Beyond a wholesome discipline, be gentle with yourself. The discipline is wholesome, healthy, only when it comes not out of the mind but out of meditation. Mind is only a small part of you; whatsoever comes out of the mind is going to remain fragmentary. And we live in the mind; mind means knowledge – borrowed, accumulated, not experienced. Experience happens only when you go into something totally, not only mentally.

You can know much about love. There are thousands of books in the libraries about love, but you will not know love that way. You have to be in love to know love.

Knowing about love is not knowing love. Knowing about God is not knowing God. By knowing about God you will become a great theologian but not a mystic. You will not be a Christ or a Buddha or a Lao Tzu or a Zarathustra. You will be simply a pundit who has become capable of repeating the Bhagavad Gita, the Koran, the Bible, the Dhammapada, the Talmud; but the pundit knows nothing. He has not tasted God; he has not become drunk with the divine yet.

Mind is a very small fragment of your totality; its function is to know about. If you really want to know something, not only about… Remember, the meaning of the word about is around; about and about means around and around. One goes in circles but never reaches the center. And the real thing is at the center. It is the center that matters.

A man like Ramakrishna is absolutely unknowledgeable. You can even call him ignorant – ignorant in the sense that he is not a scholar; he cannot quote scriptures. But there is no need for him to quote scriptures. He knows God; he need not know God through anybody else. He knows God because he knows through totality; he contacts existence through his totality.

The discipline is wholesome, healthy, organic, when it happens not through a fragment but when you are intensely, passionately, totally involved in something. You cannot love through the mind; for that you will have to enter into the world of no-mind. That’s what meditation is all about.

True learning happens through meditation. Meditation means putting aside the past and looking into the present, making an immediate contact with the now and the here – because God is now, God is here. God is always now and always here. Mind lives in the past because it lives in knowledge. Knowledge means that which you have known, understood, learned. And existence is now and mind is then, existence is here and mind is always there. Mind looks backwards; it is like a rearview mirror. If you are backing your car the rearview mirror is okay, but if you are going forwards then it is dangerous to go on looking in the rearview mirror. And if you become fixated on the rearview mirror you are bound for an accident. You are in great danger, you are being suicidal. Life moves always forwards; it has no possibility of going backwards.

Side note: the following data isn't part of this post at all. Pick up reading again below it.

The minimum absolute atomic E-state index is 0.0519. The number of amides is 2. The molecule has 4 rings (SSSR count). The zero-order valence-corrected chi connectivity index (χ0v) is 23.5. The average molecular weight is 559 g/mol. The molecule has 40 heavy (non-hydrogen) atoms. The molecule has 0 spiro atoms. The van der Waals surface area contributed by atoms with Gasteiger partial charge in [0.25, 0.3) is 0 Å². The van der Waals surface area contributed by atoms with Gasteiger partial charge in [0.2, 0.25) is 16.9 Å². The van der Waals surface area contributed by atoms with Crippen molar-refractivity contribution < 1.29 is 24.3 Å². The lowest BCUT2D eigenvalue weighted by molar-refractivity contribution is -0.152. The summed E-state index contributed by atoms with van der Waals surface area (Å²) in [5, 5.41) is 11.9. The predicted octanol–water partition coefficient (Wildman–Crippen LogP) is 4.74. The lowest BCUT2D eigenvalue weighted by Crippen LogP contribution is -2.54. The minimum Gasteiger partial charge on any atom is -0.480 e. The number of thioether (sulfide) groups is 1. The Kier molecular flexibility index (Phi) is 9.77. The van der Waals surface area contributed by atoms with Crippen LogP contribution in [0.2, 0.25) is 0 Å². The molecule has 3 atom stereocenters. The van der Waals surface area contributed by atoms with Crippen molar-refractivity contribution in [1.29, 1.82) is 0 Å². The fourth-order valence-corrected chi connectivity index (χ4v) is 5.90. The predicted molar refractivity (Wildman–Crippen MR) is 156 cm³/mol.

When the first Ford car was made it had no reverse gear – that’s how life is. The reverse gear was added later on – from experience, because when you wanted to come back home you had to go miles around to do it. Then the thought happened that it would be better… Even if you had gone just a few feet ahead of your house you could not come back; you had to take a long route. Maybe you had to go around the whole town, then you could come back. Then the reverse gear was added to it.

But God has not yet added any reverse gear. There is really no need to go back. The past evaporates. There is no past. It leaves only traces in your memory system; otherwise it is not there. Existence is always present; past is only memory and future is only imagination. There is no future, no past. That which exists is the only real thing, and mind does not allow you to be in contact with it. How can you learn? How can you experience? Your experience cannot be wholesome, healthy. It will be sick, it will be unhealthy. And it has turned every person almost into a monster.

Your head goes on becoming bigger and bigger, and everything else has become so shrunken that it is almost disappearing. People are just like heads, with small legs and hands; just heads. This is a state of being a monster. Man has become a monster: he has lost all balance, all harmony. The head has exploited everything; it has destroyed your organic unity. It is like a parasite that goes on becoming bigger and bigger at the cost of your totality.

Osho, Guida Spirituale, Ch 13 – Part 1 of 3

Featured image: ‘Leaf Study 3’, painting by Sidd Murray-Clark –